But what happens if the market forms a higher low in a downtrend or a lower high in an uptrend?
In both cases, regular divergence won’t work.
Instead, we look for hidden divergence.
So here’s what you want to look out for in the market with these two patterns:
You can see that it’s a very similar pattern as to trading pullbacks.
The difference is that this is a countertrend trade, whereas pullbacks are trend trades.
Let’s take a look at a few trade examples so you can see how it looks like on the charts:
In the chart above, you can see that the market has been in a downtrend from the left-hand side of the chart.
In this hidden divergence, you can see that the market made a higher low…
But the Stochastic Oscillator made a lower low.
To go Long, simply wait for the market to close above the 20 EMA.
If you are more conservative, you can wait for a close above the 50 EMA before going Long.
And if you like to have a better entry…
Instead of entering at the close above the EMAs, place a Buy Limit Order below it.
In this case, the market closed above 20 EMAs at around 111.10.
Instead of going Long there, you can place a Buy Limit Order at the nearest 5-pips interval level below it at 111.05 or 111.00.
If you placed a Buy Limit Order at 111.05, you would have been filled only much later…
But you would have gotten a very good entry as that’s the lowest point the market went down to before going up.
But if you placed your Buy Limit Order at 111.00, you would have missed the trade.
However, even if you have missed the trade, it doesn’t matter because there are still many more opportunities in the market.
The last thing you want to do is to chase the market.
Let’s look at another trade example:
In the chart above, you can see on the left-hand side that the market had been in an uptrend.
The market then dipped below the two EMAs indicating that the trend is getting weaker, and then it came back up above both of it to form a lower high.
At this point, the Stochastic Oscillator is showing a higher high indicating a hidden divergence.
For this trade, you can see that when the market came back down again to close below both EMAs, it’s a transition from an uptrend to a downtrend.
If you entered this trade, you would have gotten in right at the turning point.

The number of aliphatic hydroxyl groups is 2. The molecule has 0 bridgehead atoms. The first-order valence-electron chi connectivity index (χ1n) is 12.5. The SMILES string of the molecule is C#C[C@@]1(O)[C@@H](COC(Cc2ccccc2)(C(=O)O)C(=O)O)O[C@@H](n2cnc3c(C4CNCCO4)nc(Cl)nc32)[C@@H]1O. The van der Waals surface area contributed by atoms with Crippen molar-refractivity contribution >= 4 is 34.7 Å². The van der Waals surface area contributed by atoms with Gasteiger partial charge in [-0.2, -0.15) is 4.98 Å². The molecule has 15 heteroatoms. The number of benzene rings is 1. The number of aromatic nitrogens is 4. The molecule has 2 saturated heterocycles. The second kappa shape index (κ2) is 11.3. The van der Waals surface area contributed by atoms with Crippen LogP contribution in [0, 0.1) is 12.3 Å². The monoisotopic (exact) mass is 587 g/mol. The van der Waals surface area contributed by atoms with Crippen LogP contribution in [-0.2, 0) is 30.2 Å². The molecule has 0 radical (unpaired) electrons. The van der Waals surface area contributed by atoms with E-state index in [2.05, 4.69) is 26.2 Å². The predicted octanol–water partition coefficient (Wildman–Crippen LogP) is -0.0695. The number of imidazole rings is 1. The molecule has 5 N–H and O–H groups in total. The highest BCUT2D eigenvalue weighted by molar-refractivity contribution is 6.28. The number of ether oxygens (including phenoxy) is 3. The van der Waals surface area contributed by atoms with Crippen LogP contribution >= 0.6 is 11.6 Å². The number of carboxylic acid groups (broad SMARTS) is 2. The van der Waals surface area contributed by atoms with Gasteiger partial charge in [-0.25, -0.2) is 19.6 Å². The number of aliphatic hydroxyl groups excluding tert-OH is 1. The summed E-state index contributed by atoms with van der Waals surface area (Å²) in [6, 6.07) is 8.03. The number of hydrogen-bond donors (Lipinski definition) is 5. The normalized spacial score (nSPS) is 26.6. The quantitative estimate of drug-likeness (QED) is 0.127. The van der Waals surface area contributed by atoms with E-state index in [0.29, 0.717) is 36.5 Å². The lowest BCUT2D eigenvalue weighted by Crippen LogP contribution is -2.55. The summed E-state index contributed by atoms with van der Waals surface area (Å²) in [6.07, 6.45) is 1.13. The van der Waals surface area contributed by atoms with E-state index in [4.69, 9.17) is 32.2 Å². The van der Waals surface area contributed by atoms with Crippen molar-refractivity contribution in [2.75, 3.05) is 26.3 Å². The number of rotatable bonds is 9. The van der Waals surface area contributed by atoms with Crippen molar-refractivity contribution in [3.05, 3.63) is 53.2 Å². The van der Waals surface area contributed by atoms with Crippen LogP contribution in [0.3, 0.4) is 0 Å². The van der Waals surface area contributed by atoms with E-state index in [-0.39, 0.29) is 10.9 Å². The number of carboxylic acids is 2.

To go Short, simply wait for the market to close below the 20 EMA.
Then place Stop Loss above the swing high.
Because the candlesticks are relatively small in size, you can have a very tight Stop Loss of around 15 – 20 pips.
If you use a Trailing Stop Loss, you’d be able to get a very nice profit on this trade.
Let’s took a look at one more example:
The chart above is generally in a downtrend as you can see from the left-hand side of the chart.
It has been trading below the 20 EMA and in one candlestick bar, it moved above both EMAs and closed above it.
The big candlestick is because there was a news release then.
After that, the market traded above both EMAs for some time and formed a lower high.
At the lower high, the Stochastic Oscillator is showing a higher high indicating a hidden divergence.
Similarly, to go Short, wait for the market to close below the 20 EMA.
In this case, the candlestick that closed below the 20 EMA also closed below the 50 EMA.
From there, the market started to continue in its downtrend.
So here’s a summary of what you have learned in this post:
- A hidden divergence can happen both in an uptrend and a downtrend.
- You can use hidden divergence to trade both pullbacks and reversals.
- To identify a hidden divergence for a pullback in an uptrend, the market has to form a higher low while the Stochastic Oscillator has to form a lower low.
- And to identify a hidden divergence for a pullback in a downtrend, the market has to form a lower high while the Stochastic Oscillator has to form a higher high.
- For a reversal in an uptrend, the market has to form a lower high while the Stochastic Oscillator has to form a higher high.
- And for a reversal in a downtrend, the market has to form a higher low while the Stochastic Oscillator has to form a lower low.
- To enter into a Long trade, we wait for the market to close above the 20 EMA.
- And to enter into a Short trade, we wait for the market to close below the 20 EMA.
Now that you know exactly how to identify a hidden divergence…
It’s time for you to put it into practice and start finding them on your charts.
What I’d like to know from you now is did this post help you become better at identifying hidden divergences?
Let me know in the comments below.